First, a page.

There’s a lot of money surrounding GLP-1 drugs like Ozempic and Wegovy — including in the advertising realm.

MediaRadar recently released a report that found ad spending on weight loss and diabetes drugs topped $1 billion in 2023, up 51% year-over-year. Advertising spend around diabetes medications made up the lion’s share of that amount, with weight loss drug spending coming in just shy of $300 million.

This comes as little surprise to the medical marketing community given the unprecedented popularity of this class of drugs, which have not only captured the public’s interest but also boosted the bottom lines of Novo Nordisk and Eli Lilly.

But what does this jump in spending mean on a practical basis for medical marketers?

MediaRadar CEO Todd Krizelman told MM+M that the spending figures represent an “enormous expansion” of advertising around these specific drugs, especially since more and more research indicates their value beyond weight loss.

As for the go forward, Krizelman said he expects to see an expansion in terms of advertising spend since these GLP-1 drugs are in the early stages of their 14-year runs for patent protection.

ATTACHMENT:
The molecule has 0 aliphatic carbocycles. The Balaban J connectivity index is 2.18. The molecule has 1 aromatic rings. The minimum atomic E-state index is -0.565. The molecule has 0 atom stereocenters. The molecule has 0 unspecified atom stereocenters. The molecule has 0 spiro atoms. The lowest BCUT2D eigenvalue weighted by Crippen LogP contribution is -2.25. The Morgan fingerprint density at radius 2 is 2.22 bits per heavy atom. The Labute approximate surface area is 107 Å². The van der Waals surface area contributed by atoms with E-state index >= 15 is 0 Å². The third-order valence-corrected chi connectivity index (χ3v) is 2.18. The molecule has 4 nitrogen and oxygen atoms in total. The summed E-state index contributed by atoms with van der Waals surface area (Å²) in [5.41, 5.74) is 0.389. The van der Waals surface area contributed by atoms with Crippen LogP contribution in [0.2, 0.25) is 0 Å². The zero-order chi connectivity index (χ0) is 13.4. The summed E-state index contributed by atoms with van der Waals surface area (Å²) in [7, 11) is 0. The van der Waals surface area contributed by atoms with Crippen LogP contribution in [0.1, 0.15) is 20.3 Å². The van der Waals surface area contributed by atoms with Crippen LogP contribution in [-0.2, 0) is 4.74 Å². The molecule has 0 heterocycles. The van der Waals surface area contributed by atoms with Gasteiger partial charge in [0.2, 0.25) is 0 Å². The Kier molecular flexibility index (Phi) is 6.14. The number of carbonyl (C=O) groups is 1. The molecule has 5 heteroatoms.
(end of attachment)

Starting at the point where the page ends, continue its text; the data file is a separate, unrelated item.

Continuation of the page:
This sizable upfront investment to gain the public’s attention is also noteworthy since the messaging differs from more of the prescription drug marketing that’s focused on doctors rather than consumers.

“The category is new enough and there are enough players in it, that you’re seeing these ads where it’s often saying, ‘Ask your doctor if this is a good fit for you,’ with little information around what the therapeutic benefit actually is,” he said. 

Accounting for the ongoing shortages and scarcity challenges related to keeping these drugs in stock, Krizelman said drugmakers have acted accordingly with their ad spend. 

He noted that the ad spend on Ozempic in January and February was down 60% year-over-year, though the spending on marketing Wegovy has increased as Novo seeks to build brand awareness for the drug.

One major takeaway for pharma advertisers, according to Krizelman, is recognizing that while GLP-1 drugs like Ozempic and Mounjaro may feel mass market, they’re not being marketed as such.

He said that most pharma advertising continues to be set on linear TV rather than on streaming platforms or digital channels as brands target their products for specific viewer segments. 

“What we’re seeing here for this group of weight loss drugs are products targeted to type 2 diabetics and people with obesity; like this is a very specific crowd who they are targeting,” he said. 

While part of that is due to advertising to target audiences where they are, Krizelman added that marketing on social media and remaining in compliance with guidelines from the Food and Drug Administration for disclaimers on these medications is another complicating factor for pharma marketers.